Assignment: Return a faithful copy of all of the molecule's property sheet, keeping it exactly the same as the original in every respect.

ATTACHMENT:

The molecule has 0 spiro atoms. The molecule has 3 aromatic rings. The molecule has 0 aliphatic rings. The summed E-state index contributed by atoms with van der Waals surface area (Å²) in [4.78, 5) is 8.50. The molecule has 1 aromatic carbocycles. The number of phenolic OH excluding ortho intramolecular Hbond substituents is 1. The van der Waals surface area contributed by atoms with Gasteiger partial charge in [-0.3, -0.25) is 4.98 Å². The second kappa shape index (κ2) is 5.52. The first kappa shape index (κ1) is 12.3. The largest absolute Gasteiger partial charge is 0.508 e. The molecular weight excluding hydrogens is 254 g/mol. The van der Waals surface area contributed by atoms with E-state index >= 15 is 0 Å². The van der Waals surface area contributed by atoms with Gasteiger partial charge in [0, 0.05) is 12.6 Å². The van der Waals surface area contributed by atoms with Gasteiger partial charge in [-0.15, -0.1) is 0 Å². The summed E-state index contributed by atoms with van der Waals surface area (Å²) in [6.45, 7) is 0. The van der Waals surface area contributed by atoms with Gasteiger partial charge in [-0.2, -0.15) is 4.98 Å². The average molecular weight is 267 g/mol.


The molecule has 0 spiro atoms. The molecule has 3 aromatic rings. The molecule has 0 aliphatic rings. The summed E-state index contributed by atoms with van der Waals surface area (Å²) in [4.78, 5) is 8.50. The molecule has 1 aromatic carbocycles. The number of phenolic OH excluding ortho intramolecular Hbond substituents is 1. The van der Waals surface area contributed by atoms with Gasteiger partial charge in [-0.3, -0.25) is 4.98 Å². The second kappa shape index (κ2) is 5.52. The first kappa shape index (κ1) is 12.3. The largest absolute Gasteiger partial charge is 0.508 e. The molecular weight excluding hydrogens is 254 g/mol. The van der Waals surface area contributed by atoms with E-state index >= 15 is 0 Å². The van der Waals surface area contributed by atoms with Gasteiger partial charge in [0, 0.05) is 12.6 Å². The van der Waals surface area contributed by atoms with Gasteiger partial charge in [-0.15, -0.1) is 0 Å². The summed E-state index contributed by atoms with van der Waals surface area (Å²) in [6.45, 7) is 0. The van der Waals surface area contributed by atoms with Gasteiger partial charge in [-0.2, -0.15) is 4.98 Å². The average molecular weight is 267 g/mol.